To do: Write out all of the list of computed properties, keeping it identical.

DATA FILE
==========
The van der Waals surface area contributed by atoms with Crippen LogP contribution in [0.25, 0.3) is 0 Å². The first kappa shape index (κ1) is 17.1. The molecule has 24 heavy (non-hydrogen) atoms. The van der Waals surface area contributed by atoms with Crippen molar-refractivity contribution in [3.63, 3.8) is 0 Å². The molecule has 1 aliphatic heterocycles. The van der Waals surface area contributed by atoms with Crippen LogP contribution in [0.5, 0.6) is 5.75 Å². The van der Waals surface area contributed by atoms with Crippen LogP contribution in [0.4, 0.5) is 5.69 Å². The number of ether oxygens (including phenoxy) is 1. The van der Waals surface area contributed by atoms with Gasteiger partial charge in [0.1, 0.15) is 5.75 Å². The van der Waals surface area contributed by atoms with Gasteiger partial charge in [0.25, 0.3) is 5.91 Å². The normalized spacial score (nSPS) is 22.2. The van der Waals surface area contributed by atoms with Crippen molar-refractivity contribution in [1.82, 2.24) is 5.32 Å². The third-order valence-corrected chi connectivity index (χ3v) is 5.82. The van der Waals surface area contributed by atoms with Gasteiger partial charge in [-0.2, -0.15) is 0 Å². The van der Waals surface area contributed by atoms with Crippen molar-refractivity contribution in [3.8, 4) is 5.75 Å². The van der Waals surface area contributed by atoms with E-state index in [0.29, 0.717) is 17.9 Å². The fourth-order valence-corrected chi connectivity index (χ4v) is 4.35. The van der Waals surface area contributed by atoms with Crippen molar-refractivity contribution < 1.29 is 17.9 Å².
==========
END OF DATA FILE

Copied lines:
The van der Waals surface area contributed by atoms with Crippen LogP contribution in [0.25, 0.3) is 0 Å². The first kappa shape index (κ1) is 17.1. The molecule has 24 heavy (non-hydrogen) atoms. The van der Waals surface area contributed by atoms with Crippen molar-refractivity contribution in [3.63, 3.8) is 0 Å². The molecule has 1 aliphatic heterocycles. The van der Waals surface area contributed by atoms with Crippen LogP contribution in [0.5, 0.6) is 5.75 Å². The van der Waals surface area contributed by atoms with Crippen LogP contribution in [0.4, 0.5) is 5.69 Å². The number of ether oxygens (including phenoxy) is 1. The van der Waals surface area contributed by atoms with Gasteiger partial charge in [0.1, 0.15) is 5.75 Å². The van der Waals surface area contributed by atoms with Gasteiger partial charge in [0.25, 0.3) is 5.91 Å². The normalized spacial score (nSPS) is 22.2. The van der Waals surface area contributed by atoms with Crippen molar-refractivity contribution in [1.82, 2.24) is 5.32 Å². The third-order valence-corrected chi connectivity index (χ3v) is 5.82. The van der Waals surface area contributed by atoms with Gasteiger partial charge in [-0.2, -0.15) is 0 Å². The van der Waals surface area contributed by atoms with Crippen molar-refractivity contribution in [3.8, 4) is 5.75 Å². The van der Waals surface area contributed by atoms with E-state index in [0.29, 0.717) is 17.9 Å². The fourth-order valence-corrected chi connectivity index (χ4v) is 4.35. The van der Waals surface area contributed by atoms with Crippen molar-refractivity contribution < 1.29 is 17.9 Å².